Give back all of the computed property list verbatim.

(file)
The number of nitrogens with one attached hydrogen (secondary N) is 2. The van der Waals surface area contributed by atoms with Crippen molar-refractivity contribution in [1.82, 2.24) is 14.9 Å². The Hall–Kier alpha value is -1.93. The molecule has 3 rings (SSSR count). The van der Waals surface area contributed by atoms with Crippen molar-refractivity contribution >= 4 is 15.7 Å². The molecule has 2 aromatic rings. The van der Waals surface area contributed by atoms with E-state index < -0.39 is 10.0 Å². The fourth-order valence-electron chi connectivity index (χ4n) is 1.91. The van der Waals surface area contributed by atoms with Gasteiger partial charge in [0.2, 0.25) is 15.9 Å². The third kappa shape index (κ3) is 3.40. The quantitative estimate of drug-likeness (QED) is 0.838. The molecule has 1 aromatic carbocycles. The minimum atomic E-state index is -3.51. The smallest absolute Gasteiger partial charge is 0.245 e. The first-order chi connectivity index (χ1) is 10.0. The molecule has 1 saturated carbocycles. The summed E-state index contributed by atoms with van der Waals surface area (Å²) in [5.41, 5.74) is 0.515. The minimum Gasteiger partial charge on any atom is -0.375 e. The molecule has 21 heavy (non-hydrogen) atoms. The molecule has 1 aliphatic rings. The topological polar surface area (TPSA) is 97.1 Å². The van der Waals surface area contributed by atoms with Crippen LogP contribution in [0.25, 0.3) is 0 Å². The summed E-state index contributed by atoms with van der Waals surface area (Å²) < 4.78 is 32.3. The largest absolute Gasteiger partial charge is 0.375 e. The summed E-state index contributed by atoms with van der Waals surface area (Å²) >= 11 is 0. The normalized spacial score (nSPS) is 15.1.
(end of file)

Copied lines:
The number of nitrogens with one attached hydrogen (secondary N) is 2. The van der Waals surface area contributed by atoms with Crippen molar-refractivity contribution in [1.82, 2.24) is 14.9 Å². The Hall–Kier alpha value is -1.93. The molecule has 3 rings (SSSR count). The van der Waals surface area contributed by atoms with Crippen molar-refractivity contribution >= 4 is 15.7 Å². The molecule has 2 aromatic rings. The van der Waals surface area contributed by atoms with E-state index < -0.39 is 10.0 Å². The fourth-order valence-electron chi connectivity index (χ4n) is 1.91. The van der Waals surface area contributed by atoms with Gasteiger partial charge in [0.2, 0.25) is 15.9 Å². The third kappa shape index (κ3) is 3.40. The quantitative estimate of drug-likeness (QED) is 0.838. The molecule has 1 aromatic carbocycles. The minimum atomic E-state index is -3.51. The smallest absolute Gasteiger partial charge is 0.245 e. The first-order chi connectivity index (χ1) is 10.0. The molecule has 1 saturated carbocycles. The summed E-state index contributed by atoms with van der Waals surface area (Å²) in [5.41, 5.74) is 0.515. The minimum Gasteiger partial charge on any atom is -0.375 e. The molecule has 21 heavy (non-hydrogen) atoms. The molecule has 1 aliphatic rings. The topological polar surface area (TPSA) is 97.1 Å². The van der Waals surface area contributed by atoms with Crippen LogP contribution in [0.25, 0.3) is 0 Å². The summed E-state index contributed by atoms with van der Waals surface area (Å²) < 4.78 is 32.3. The largest absolute Gasteiger partial charge is 0.375 e. The summed E-state index contributed by atoms with van der Waals surface area (Å²) >= 11 is 0. The normalized spacial score (nSPS) is 15.1.